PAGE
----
Andrew J. BacevichMarch 6, 2004 - 6:00pm0 comments
The apartment we’re staying in overlooks the Wannsee, the great body of water that cuts through Berlin’s westernmost precincts. Each morning we throw back the drapes, and beyond the sloping lawn, beyond the boats in their slips, the lake is there to greet us, sometimes glittering in chilly sunlight, at other times-like today, because snow is falling-enveloped in wintry gloom.
The lake is narrow at this end. From our bedroom window we can see the villas and yacht clubs lining the opposite shore. In one such villa-hardly a ten-minute ride on the 114 bus from our flat-fifteen high-ranking Nazi functionaries gathered on January 20, 1942, to rubber-stamp Hitler’s plans to cleanse Europe of its Jews.
The Haus der Wannsee-Konferenz, maintained today by the German government as a memorial and reminder, is itself a kind of metaphor for the Third Reich. Approached from the street-through an immense iron gate, up a circular driveway, toward the imposing columns flanking the main entryway-the sprawling three-story mansion presents a formidable appearance, but the image does not withstand closer inspection. The interior of the building is cold and devoid of architectural interest. The room in which the details of the Final Solution were worked out-once a dining room-is shabby and mean.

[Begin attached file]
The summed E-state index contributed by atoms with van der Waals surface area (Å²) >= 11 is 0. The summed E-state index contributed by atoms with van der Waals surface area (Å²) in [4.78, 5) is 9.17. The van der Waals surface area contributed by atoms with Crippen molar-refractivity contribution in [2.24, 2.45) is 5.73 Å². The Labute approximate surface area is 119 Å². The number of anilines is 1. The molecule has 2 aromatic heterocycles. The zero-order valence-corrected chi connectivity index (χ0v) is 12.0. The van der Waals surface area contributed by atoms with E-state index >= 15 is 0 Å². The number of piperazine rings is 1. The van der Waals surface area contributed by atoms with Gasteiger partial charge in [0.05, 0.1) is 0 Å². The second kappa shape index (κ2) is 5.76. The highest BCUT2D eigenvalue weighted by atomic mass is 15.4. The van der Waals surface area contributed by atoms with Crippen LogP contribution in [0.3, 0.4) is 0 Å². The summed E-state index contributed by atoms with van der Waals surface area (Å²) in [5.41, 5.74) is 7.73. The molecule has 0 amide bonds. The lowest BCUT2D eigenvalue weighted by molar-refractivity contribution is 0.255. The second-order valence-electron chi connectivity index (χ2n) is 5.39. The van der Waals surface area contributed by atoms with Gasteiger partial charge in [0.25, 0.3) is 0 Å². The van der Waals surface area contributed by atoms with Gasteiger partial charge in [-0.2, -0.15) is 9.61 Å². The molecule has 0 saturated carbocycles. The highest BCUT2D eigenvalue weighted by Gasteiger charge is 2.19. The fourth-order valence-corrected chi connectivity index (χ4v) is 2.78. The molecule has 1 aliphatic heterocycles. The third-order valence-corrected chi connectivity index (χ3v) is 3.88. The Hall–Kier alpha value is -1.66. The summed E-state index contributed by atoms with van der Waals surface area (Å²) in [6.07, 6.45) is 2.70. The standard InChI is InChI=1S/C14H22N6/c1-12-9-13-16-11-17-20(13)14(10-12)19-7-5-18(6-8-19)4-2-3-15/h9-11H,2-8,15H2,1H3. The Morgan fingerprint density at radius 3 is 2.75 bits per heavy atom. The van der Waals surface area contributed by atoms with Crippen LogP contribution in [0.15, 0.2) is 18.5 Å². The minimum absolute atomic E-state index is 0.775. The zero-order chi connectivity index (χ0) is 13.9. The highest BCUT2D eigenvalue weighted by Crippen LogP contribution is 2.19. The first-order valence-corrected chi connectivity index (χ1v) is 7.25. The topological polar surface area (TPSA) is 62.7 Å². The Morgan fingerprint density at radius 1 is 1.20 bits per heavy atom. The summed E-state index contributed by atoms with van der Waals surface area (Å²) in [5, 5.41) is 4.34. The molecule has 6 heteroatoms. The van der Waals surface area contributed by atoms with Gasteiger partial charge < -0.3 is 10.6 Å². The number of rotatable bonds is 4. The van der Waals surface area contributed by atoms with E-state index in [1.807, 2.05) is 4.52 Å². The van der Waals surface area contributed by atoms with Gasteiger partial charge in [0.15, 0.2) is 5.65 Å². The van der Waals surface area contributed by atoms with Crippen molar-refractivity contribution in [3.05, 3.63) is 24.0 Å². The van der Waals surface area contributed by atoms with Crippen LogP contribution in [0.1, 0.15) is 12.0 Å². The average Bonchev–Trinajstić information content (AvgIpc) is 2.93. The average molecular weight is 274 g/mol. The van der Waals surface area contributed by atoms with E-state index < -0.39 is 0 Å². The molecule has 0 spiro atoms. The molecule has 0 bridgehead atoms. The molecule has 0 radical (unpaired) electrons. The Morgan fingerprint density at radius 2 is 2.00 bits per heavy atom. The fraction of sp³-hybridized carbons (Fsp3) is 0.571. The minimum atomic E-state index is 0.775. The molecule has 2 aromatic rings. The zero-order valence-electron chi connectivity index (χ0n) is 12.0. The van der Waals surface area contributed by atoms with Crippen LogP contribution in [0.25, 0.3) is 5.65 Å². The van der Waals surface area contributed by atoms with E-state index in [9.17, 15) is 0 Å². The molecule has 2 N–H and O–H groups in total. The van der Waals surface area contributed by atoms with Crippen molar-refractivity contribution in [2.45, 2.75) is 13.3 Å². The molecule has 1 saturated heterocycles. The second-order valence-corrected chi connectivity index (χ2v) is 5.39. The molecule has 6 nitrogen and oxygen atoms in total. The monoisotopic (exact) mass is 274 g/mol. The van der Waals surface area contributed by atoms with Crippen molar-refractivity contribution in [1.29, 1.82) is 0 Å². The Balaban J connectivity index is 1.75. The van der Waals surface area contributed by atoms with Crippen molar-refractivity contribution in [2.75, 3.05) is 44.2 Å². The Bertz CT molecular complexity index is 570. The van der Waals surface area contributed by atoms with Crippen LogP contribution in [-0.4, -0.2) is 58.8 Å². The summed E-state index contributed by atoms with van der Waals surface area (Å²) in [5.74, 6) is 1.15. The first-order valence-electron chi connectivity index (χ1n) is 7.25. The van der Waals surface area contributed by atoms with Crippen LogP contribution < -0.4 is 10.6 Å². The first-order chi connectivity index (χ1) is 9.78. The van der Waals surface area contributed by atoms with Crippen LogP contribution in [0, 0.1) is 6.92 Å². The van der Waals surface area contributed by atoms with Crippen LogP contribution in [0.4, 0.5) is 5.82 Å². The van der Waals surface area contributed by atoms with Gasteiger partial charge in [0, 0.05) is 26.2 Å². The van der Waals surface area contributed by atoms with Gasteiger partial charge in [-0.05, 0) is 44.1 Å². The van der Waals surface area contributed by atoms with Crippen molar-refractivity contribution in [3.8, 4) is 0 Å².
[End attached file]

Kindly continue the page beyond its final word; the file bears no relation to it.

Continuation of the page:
In another sense, the house is a microcosm of present-day Berlin. Arranged throughout it are photographs and blown-up...